It would have been a fine gift for Canada’s 150th, but a group of recalcitrant senators has ensured that women and girls will have to wait beyond the sesquicentennial celebrations for a national anthem that includes them.
A group of about 20 senators used procedural delay tactics to prevent a vote from taking place before summer recess on a private member’s bill that seeks to change two words in “O Canada” to make the anthem gender neutral at last.
Our elected Members of Parliament rightly approved the change more than a year ago. Senators should get out of the way of progress.
The bill, put forward by the late Liberal MP Mauril Bélanger, proposes to change the words from “in all thy sons command” to “in all of us command.”
The dissenting senators claim the proposal is an affront to tradition. But as the Star has argued before, our attitude toward women has substantially evolved over the century since the English words of “O Canada” were written. Only extremists would contend this process has not been for the better. Surely the anthem, a symbol of our national values, should evolve with us rather than harden into a permanent, exclusionary anachronism.
Indeed, as Ramona Lumpkin, the president and vice-chancellor of Mount Saint Vincent University in Halifax, and a strong proponent of the bill told the CBC: “It’s not as if the words were brought down from Mount Sinai on stone tablets like the Ten Commandments. They are words created by humans and subject to change as our social and cultural conditions change, and thank goodness they do.”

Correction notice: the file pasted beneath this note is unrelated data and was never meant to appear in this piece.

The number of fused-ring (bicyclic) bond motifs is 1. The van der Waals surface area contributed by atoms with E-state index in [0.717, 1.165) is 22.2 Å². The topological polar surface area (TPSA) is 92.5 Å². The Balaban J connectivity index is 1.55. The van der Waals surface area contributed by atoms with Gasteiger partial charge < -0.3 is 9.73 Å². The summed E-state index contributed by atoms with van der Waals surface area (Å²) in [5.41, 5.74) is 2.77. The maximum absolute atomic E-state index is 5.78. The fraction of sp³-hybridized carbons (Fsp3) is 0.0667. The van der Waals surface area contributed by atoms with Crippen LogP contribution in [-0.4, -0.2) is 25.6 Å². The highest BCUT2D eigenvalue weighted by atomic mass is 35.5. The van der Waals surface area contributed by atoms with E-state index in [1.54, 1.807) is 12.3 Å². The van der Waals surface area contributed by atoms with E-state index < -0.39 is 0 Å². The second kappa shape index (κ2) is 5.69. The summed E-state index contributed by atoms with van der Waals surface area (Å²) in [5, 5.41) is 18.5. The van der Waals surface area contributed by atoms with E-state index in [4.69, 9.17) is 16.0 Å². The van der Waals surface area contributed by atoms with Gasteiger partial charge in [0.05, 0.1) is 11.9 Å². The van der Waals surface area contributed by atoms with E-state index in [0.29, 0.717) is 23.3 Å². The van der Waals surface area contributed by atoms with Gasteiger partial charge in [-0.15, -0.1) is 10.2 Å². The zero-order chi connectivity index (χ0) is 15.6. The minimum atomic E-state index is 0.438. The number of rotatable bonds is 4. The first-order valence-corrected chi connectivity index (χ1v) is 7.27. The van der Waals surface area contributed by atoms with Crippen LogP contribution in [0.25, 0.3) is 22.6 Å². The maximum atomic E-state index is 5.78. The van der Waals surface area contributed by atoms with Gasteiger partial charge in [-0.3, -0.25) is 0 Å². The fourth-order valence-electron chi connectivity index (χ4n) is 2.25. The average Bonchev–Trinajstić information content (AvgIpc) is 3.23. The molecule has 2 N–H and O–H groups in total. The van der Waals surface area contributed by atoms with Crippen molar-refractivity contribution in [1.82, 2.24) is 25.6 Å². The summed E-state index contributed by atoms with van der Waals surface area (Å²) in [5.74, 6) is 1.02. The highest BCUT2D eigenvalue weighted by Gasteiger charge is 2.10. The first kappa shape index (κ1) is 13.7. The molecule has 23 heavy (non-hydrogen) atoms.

She is right. In any case, it’s not as if the words have never been altered before. In fact, they’ve been tweaked at least 25 times.
Ironically, the very words “in all thy sons command” were absent from the original English lyrics of “O Canada,” which included the gender-neutral phrase “thou dost in us command.” Years later, Robert Stanley Weir reshaped the line into its more mellifluous but less inclusive current form.
The arguments against the update are feeble, yet for the last quarter-century, a growing chorus of critics has failed to convince Parliament to make our anthem more inclusive. What message does this send?
“I talk to students and young women regularly who still feel their voice doesn’t carry as strong as the voice of the male friends,” Lumpkin said. “I think the gesture, even though it’s symbolic, would say a lot to these young women.”
These lyrics are sung by hundreds of thousands of us every day; we demand that our children learn them by heart. The notion that we would choose to exclude half the population simply because we have always done so, especially when we have not, in fact, always done so, is shameful.
As Bélanger argued before his death, we ought to “continually test our assumptions, and indeed our symbols, for their suitability.”
The exclusionary language of “O Canada” is no longer suitable. The Senate is now the last obstacle to correcting this. The Upper House should get out of the way and let our 150th birthday be the last on which we celebrate with a song that leaves half of us out.